Your accessible garage is “not in the best interest of the neighborhood.”

[This is cross-posted from CREECblog, though I would like to revise and extend by noting that the HOA in the post below was in violation of not only the Fair Housing Act, but of course the Anti-Butthead Act as well.]

My theory is that homeowners associations (HOAs) are run by the same people who bullied their fellow students in high school for not wearing the right brand of jeans.  Only now they have power over the house you bought and live in.

This post is about the Fair Housing Act and the fact that it requires landlords and HOAs to make reasonable accommodations in their policies and to permit residents to make reasonable (physical) modifications to property at their own expense where necessary because of the resident’s disability.* HUD and the DOJ have collaborated on excellent explanatory memos on both reasonable accommodations and reasonable modifications.  [Both pdf.]

Seth and Lisa Moates lived in a development called Plantation Oaks** outside of Montgomery, Alabama.  Mr. Moates uses a manual wheelchair, but was moving toward having to use a power chair which, in turn, would require a lift-equipped van.  The Moateses wanted to build a garage to fit their new van as well as Mr. Moates’s therapy equipment.  Of course, they couldn’t just build the structure they needed for Mr. Moates’s disability.  They lived in an HOA community, in which an “Architectural Review Committee” asserted power over decisions like this.  And of course

[t]he ARC denied the Moateses’ initial request on April 8, 2013 for the stated reason that alternate garages and structures were inconsistent with the other Plantation Oaks homes and not in the best interest of the neighborhood.***

That’s right, Mr. Moates, you can’t park your new van in a garage or store your therapy equipment because that would not be “in the best interest of the neighborhood.”  And just to be sure nothing as tacky as a van-accessible garage ever besmirched their plantation, “[t]he Covenants were changed to make the building requested by the Moateses prohibited.”****  You see, originally you just needed special permission for your van accessible garage, but now, in response to the request, that garage and others like it are simply prohibited.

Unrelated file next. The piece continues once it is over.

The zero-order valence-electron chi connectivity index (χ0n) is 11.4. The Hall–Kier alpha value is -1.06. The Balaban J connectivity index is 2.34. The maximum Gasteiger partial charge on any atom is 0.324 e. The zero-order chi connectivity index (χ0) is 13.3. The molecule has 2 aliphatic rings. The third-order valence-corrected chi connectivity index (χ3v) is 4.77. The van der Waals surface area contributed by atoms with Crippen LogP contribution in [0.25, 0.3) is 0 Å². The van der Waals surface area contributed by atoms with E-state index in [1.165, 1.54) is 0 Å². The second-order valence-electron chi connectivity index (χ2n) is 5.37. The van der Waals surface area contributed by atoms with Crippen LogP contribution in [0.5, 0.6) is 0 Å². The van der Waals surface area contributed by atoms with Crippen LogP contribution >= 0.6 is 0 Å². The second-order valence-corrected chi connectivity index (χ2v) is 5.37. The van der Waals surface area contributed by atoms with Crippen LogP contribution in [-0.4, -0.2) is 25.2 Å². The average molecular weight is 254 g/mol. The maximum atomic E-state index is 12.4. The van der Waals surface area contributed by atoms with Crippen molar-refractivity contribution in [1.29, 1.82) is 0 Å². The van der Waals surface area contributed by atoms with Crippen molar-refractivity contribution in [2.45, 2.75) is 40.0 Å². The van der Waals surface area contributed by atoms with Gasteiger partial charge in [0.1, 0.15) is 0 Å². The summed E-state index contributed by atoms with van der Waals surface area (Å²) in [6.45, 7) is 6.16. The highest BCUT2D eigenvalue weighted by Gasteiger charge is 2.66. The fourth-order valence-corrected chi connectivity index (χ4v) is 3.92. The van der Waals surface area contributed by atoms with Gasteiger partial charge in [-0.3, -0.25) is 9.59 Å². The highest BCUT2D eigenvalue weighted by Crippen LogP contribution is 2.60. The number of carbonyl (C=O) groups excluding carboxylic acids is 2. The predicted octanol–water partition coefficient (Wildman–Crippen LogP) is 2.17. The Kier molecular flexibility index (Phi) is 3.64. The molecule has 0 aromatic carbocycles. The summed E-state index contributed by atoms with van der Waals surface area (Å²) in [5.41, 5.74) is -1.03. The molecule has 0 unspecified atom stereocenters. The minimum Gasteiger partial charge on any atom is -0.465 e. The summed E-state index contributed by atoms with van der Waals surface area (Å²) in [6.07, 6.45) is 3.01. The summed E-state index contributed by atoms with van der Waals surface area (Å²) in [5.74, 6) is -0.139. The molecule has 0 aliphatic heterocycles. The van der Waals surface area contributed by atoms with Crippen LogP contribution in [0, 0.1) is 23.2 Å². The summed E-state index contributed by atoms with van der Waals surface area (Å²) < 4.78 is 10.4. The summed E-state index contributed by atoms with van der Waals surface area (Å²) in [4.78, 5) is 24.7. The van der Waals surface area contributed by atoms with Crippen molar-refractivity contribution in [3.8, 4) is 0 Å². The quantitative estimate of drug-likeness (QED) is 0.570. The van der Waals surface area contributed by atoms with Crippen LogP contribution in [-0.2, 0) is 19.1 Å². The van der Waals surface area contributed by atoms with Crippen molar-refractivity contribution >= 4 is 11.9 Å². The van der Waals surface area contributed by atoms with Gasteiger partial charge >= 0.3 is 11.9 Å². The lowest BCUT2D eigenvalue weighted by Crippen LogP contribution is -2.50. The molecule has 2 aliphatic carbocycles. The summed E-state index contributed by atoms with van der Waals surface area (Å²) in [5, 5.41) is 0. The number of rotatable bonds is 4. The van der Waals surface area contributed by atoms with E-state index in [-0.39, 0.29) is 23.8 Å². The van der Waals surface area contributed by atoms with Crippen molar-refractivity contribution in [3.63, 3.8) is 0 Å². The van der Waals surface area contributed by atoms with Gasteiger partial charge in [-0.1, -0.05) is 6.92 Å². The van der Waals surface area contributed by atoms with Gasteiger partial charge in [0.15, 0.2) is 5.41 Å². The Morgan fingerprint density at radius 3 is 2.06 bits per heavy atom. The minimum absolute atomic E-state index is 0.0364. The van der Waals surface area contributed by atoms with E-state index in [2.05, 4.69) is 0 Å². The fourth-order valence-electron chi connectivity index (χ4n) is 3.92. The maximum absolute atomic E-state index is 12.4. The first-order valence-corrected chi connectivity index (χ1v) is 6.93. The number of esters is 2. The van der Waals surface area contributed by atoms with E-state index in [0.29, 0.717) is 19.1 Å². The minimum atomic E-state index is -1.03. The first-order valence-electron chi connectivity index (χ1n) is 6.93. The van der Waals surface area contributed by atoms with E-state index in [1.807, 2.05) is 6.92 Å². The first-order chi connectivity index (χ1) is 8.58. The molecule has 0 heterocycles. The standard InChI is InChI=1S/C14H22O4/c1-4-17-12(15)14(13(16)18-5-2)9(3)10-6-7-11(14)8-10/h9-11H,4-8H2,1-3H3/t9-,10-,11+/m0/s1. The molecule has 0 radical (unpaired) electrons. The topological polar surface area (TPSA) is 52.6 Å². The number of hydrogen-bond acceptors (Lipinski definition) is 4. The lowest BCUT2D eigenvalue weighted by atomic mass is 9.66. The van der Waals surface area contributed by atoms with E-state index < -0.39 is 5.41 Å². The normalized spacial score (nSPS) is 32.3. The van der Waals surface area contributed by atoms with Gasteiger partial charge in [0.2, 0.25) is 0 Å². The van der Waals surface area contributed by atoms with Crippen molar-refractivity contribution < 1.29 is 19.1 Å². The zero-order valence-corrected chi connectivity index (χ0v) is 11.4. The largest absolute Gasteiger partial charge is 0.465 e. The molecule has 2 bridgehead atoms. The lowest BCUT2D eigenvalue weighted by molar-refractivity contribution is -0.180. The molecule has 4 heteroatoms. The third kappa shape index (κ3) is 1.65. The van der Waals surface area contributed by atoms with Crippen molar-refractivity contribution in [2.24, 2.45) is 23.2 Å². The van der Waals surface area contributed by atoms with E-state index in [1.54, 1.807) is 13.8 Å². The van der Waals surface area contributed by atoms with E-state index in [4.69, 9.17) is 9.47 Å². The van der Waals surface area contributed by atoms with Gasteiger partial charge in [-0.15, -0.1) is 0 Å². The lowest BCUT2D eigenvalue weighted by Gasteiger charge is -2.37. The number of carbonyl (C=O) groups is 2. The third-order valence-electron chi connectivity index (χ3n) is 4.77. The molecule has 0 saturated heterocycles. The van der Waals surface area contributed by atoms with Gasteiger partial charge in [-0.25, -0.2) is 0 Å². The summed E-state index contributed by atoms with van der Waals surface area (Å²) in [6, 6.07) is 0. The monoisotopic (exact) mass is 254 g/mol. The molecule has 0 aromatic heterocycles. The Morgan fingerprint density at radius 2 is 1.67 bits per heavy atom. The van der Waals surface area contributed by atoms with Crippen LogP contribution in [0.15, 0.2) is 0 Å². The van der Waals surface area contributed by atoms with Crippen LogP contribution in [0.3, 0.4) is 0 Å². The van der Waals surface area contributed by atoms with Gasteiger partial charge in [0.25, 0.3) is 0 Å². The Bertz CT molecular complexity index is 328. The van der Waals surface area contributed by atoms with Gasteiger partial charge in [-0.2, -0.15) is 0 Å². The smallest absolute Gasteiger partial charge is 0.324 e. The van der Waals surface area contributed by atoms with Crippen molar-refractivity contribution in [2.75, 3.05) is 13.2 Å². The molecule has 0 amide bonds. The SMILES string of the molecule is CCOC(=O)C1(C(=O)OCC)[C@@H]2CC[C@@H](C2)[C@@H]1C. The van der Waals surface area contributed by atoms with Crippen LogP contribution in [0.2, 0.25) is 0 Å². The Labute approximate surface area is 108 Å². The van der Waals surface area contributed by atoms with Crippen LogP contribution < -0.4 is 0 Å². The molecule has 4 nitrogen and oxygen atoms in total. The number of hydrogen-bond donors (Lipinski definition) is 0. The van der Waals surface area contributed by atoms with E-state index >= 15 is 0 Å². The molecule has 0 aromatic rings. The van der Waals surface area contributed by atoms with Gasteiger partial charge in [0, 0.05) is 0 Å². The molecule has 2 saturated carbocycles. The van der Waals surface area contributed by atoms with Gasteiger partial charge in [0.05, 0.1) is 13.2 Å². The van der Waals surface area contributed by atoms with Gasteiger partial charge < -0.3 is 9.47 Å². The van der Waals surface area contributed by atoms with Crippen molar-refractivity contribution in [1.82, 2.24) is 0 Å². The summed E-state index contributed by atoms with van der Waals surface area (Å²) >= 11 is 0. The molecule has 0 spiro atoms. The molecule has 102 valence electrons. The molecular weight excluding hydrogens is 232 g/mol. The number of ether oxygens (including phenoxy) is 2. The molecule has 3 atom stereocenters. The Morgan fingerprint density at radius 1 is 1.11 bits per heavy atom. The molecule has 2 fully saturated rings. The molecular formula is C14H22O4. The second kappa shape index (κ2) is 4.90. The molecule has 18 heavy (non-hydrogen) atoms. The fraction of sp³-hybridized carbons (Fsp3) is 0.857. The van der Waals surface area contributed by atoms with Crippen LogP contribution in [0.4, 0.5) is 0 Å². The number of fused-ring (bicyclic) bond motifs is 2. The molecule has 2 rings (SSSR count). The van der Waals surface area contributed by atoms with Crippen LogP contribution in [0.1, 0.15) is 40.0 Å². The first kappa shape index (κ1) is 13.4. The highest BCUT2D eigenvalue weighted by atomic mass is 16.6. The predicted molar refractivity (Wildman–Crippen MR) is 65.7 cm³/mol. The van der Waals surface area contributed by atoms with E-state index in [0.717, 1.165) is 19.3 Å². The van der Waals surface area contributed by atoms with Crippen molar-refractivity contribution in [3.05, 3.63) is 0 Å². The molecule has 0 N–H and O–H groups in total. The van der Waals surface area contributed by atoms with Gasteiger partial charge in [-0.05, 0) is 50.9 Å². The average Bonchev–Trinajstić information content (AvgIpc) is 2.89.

The HOA finally relented after the Moateses reduced the size of the planned garage, BUT only on the condition that, when they sold the house, they demolished the garage and returned the property to its original, pristine, plantation-like***** condition.

The ensuing lawsuit is only at the motion to dismiss stage, but generated a well-reasoned decision denying the motion.  The judge noted that “equal opportunity to use and enjoy [a] dwelling” means

that handicapped[******] people must be afforded the same (or ‘equal’) opportunity to use and enjoy a dwelling as non-handicapped people.  . . . [O]thers in the neighborhood are allowed to park their vehicles in garages, thus affording protection.  Affording Mr. Moates a similar opportunity by allowing a larger garage wherein he can park his car, in the same way as his neighbors, plausibly will grant Mr. Moates the same peace of mind and security as everyone else in Plantation Oaks.

Luckily the Moateses have connected with a good attorney and the Central Alabama Fair Housing Center and filed suit.  The HOA — rather than coming to its senses, doing the right thing, and avoiding imposing attorneys’ fees for its stupidity on everyone else in the plantation, er, development — is fighting the suit, arguing not only that it did not violate the Fair Housing Act, but that the Moatses were not injured (did not have standing) and that the suit isn’t ripe for review because the new power wheelchair hasn’t arrived yet.

The judge properly denied those arguments in his well-reasoned decision; I would have been tempted to deny them on the grounds of “gimme a break!”

In this case and so many others, you really shouldn’t need a federal law to make the HOA do the right thing.  All it should require is a bit of common sense  . . . and the realization that we don’t all have to wear the same brand of jeans.


42 U.S.C. § 3604(f)(3)(A) & (B).

** I swear I did not make up the name.

*** Moates v. Plantation Oaks Homeowners’ Ass’n, 2013 WL 5532626, at *2  (M.D. Ala. Oct. 7, 2013).

**** Id.

***** Slight editorial license.

****** Unfortunately, the Fair Housing Act still uses this terminology, so lawyers and judges have to follow suit.

4 thoughts on “Your accessible garage is “not in the best interest of the neighborhood.”

  1. brucecrobertson

    I’m almost certain that all the Maryland HOAs are populated not by grade school bullies but mid level government drones who have no power or control in their job so they seek it on the HOA board! All a matter of perspective:)



  2. Mary Furness

    My independent nature forbids me living in any place with an HOA; however, when my mom went into assisted living, her facility evidently had rules about how you could and couldn’t decorate your windows. Not that she paid any attention to those……


  3. Amy Robertson Post author

    Mary – I know. I would have to find a prohibited paint color and paint the entire house — and perhaps the lawn and trees — that color. Just because. And then park a very old car on the law, as decoration.



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